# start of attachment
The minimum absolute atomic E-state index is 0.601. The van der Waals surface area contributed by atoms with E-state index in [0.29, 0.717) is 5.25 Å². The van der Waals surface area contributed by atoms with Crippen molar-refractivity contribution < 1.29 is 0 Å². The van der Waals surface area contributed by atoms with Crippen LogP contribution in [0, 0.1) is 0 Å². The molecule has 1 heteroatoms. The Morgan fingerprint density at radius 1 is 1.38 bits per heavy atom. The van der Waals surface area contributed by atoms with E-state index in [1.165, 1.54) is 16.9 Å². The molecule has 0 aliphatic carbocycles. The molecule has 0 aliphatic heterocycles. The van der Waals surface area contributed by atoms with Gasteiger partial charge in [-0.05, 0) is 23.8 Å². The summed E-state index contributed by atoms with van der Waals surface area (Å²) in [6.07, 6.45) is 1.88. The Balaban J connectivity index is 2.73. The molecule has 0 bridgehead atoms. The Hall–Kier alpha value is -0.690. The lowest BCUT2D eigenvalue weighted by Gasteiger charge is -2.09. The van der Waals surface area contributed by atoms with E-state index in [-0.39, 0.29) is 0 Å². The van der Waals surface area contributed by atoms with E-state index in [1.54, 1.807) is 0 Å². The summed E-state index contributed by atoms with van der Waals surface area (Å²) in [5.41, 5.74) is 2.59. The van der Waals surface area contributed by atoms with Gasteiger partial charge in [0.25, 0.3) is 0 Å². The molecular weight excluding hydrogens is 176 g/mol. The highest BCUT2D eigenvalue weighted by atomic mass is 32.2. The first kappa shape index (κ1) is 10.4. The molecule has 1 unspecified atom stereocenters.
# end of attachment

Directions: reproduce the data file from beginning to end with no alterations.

The minimum absolute atomic E-state index is 0.601. The van der Waals surface area contributed by atoms with E-state index in [0.29, 0.717) is 5.25 Å². The van der Waals surface area contributed by atoms with Crippen molar-refractivity contribution < 1.29 is 0 Å². The van der Waals surface area contributed by atoms with Crippen LogP contribution in [0, 0.1) is 0 Å². The molecule has 1 heteroatoms. The Morgan fingerprint density at radius 1 is 1.38 bits per heavy atom. The van der Waals surface area contributed by atoms with E-state index in [1.165, 1.54) is 16.9 Å². The molecule has 0 aliphatic carbocycles. The molecule has 0 aliphatic heterocycles. The van der Waals surface area contributed by atoms with Gasteiger partial charge in [-0.05, 0) is 23.8 Å². The summed E-state index contributed by atoms with van der Waals surface area (Å²) in [6.07, 6.45) is 1.88. The Balaban J connectivity index is 2.73. The molecule has 0 bridgehead atoms. The Hall–Kier alpha value is -0.690. The lowest BCUT2D eigenvalue weighted by Gasteiger charge is -2.09. The van der Waals surface area contributed by atoms with E-state index in [-0.39, 0.29) is 0 Å². The van der Waals surface area contributed by atoms with E-state index in [1.54, 1.807) is 0 Å². The summed E-state index contributed by atoms with van der Waals surface area (Å²) in [5.41, 5.74) is 2.59. The van der Waals surface area contributed by atoms with Gasteiger partial charge in [0.25, 0.3) is 0 Å². The molecular weight excluding hydrogens is 176 g/mol. The highest BCUT2D eigenvalue weighted by atomic mass is 32.2. The first kappa shape index (κ1) is 10.4. The molecule has 1 unspecified atom stereocenters.